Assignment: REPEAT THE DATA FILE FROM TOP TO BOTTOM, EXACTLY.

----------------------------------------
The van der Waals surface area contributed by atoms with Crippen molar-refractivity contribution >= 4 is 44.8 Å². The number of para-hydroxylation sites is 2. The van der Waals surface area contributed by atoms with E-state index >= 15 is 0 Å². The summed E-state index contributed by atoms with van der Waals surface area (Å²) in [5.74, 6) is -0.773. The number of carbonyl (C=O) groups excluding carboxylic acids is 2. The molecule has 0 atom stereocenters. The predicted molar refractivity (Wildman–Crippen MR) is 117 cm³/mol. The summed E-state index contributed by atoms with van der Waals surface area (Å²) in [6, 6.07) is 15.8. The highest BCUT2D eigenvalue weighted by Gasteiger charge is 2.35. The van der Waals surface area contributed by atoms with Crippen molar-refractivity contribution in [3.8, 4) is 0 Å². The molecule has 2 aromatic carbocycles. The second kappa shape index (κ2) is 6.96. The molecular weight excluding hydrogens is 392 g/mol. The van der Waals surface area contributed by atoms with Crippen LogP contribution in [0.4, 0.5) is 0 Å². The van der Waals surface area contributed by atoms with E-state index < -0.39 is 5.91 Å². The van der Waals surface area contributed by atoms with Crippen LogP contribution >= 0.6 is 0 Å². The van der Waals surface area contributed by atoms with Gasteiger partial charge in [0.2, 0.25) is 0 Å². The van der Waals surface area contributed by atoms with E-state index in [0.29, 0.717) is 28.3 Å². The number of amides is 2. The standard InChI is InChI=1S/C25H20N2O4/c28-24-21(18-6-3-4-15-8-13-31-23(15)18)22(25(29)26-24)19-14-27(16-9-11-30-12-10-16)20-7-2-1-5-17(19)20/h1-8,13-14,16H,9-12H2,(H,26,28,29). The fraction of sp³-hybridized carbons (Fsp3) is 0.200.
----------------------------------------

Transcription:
The van der Waals surface area contributed by atoms with Crippen molar-refractivity contribution >= 4 is 44.8 Å². The number of para-hydroxylation sites is 2. The van der Waals surface area contributed by atoms with E-state index >= 15 is 0 Å². The summed E-state index contributed by atoms with van der Waals surface area (Å²) in [5.74, 6) is -0.773. The number of carbonyl (C=O) groups excluding carboxylic acids is 2. The molecule has 0 atom stereocenters. The predicted molar refractivity (Wildman–Crippen MR) is 117 cm³/mol. The summed E-state index contributed by atoms with van der Waals surface area (Å²) in [6, 6.07) is 15.8. The highest BCUT2D eigenvalue weighted by Gasteiger charge is 2.35. The van der Waals surface area contributed by atoms with Crippen molar-refractivity contribution in [3.8, 4) is 0 Å². The molecule has 2 aromatic carbocycles. The second kappa shape index (κ2) is 6.96. The molecular weight excluding hydrogens is 392 g/mol. The van der Waals surface area contributed by atoms with Crippen LogP contribution in [0.4, 0.5) is 0 Å². The van der Waals surface area contributed by atoms with E-state index < -0.39 is 5.91 Å². The van der Waals surface area contributed by atoms with Crippen LogP contribution >= 0.6 is 0 Å². The van der Waals surface area contributed by atoms with Gasteiger partial charge in [0.2, 0.25) is 0 Å². The van der Waals surface area contributed by atoms with E-state index in [0.29, 0.717) is 28.3 Å². The number of amides is 2. The standard InChI is InChI=1S/C25H20N2O4/c28-24-21(18-6-3-4-15-8-13-31-23(15)18)22(25(29)26-24)19-14-27(16-9-11-30-12-10-16)20-7-2-1-5-17(19)20/h1-8,13-14,16H,9-12H2,(H,26,28,29). The fraction of sp³-hybridized carbons (Fsp3) is 0.200.